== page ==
Any time there is a publicized criminal case, I am going to hear about it. If it’s not through videos on TikTok, then there most likely will be a documentary made about it. It seems every new murder case or trial is accompanied by an audience obsessed with every detail. 

True crime has long been a source of entertainment and has taken on several different forms, such as podcasts, documentaries and television series. However, the media’s obsession with it has started to become largely unproductive. The amount of attention this genre attracts only creates more momentum for the trend to continue. While it’s fairly common to be interested in true crime, there is a point where you risk glorification. 

Most recently, the Netflix documentary Murdaugh Murders: A Southern Scandal came out less than two weeks before the official verdict was reached in Alex Murdaugh’s trial — and it wasn’t the only one. Months earlier, a series following the same case premiered on HBO Max. The fast pace at which these series are being produced only brings more internet questioning and speculation. This is a familiar pattern for these platforms, and it is not the first time they have used crime for viewership.

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Late last year, Netflix released Monster: The Jeffrey Dahmer Story, which received criticism for not contacting any of the victims’ families about the show. In a personal essay written for Insider, Rita Isbell, the sister of one of Dahmer’s victims, wrote that she wished Netflix would’ve asked them before creating the show.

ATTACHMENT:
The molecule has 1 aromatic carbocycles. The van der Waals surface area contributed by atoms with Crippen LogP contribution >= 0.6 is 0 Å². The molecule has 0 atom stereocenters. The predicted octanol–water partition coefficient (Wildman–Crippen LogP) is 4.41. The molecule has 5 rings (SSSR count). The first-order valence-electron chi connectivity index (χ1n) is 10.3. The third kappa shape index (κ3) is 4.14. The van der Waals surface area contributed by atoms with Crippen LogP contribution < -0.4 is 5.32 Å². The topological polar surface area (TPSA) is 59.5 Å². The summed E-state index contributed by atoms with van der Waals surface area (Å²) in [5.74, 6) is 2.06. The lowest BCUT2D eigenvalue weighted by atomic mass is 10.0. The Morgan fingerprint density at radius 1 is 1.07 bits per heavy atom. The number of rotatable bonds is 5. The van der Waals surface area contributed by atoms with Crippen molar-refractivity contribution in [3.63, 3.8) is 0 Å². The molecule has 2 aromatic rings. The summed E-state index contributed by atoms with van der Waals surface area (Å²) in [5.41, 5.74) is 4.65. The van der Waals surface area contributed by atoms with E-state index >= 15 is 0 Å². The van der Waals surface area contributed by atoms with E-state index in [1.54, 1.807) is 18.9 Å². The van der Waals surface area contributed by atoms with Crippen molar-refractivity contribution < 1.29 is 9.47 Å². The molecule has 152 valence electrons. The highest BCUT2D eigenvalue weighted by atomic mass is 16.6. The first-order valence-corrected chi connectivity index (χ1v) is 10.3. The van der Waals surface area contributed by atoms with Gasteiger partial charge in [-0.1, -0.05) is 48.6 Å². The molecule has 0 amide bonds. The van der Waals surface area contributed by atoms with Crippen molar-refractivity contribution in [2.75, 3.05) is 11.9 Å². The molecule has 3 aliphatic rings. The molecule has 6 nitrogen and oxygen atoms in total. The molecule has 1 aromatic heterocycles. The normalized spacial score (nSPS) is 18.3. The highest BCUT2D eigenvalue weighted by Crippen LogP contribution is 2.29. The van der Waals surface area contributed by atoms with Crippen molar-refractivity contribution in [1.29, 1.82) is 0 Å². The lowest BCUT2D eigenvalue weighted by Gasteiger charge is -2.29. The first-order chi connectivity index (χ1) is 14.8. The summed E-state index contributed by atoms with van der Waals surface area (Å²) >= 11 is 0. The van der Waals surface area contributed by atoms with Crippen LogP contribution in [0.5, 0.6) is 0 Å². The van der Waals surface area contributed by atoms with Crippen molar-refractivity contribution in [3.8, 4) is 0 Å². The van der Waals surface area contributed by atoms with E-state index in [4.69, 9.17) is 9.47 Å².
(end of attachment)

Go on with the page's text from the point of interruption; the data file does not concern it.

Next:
Whether or not the intended purpose is to highlight the victims’ stories and have a positive impact, we’ve reached a point where many cause more harm than good. Production companies and streaming services are ultimately looking for a story that is going to sell, despite the impact it has on those really involved. When these companies prioritize entertainment value over impact, you can only expect the same from the audience.

People all over social media — but particularly on TikTok — seem to lose sight of the fact they are talking about real people and actual events. As they blame suspects or speculate on different theories, publicized crime cases get treated more as if they are fiction. It’s important to remember that despite what anybody might think, or how much we speculate, TikTokers and influencers are not experts in this area. 

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The crimes these people committed, or the people they impacted, will eventually become overshadowed by everybody’s fascination with each detail of the case. As long as people continue engaging with this type of media, it is not going to stop. The true crime phenomenon begs the question of how people should go about consuming or creating media that puts bad people at the center of attention. 

While I don’t have a definitive solution, I do think it’s important to be as respectful as possible in these circumstances. It might be best to pay attention to the people truly impacted by these things and listen to how they would like the story told.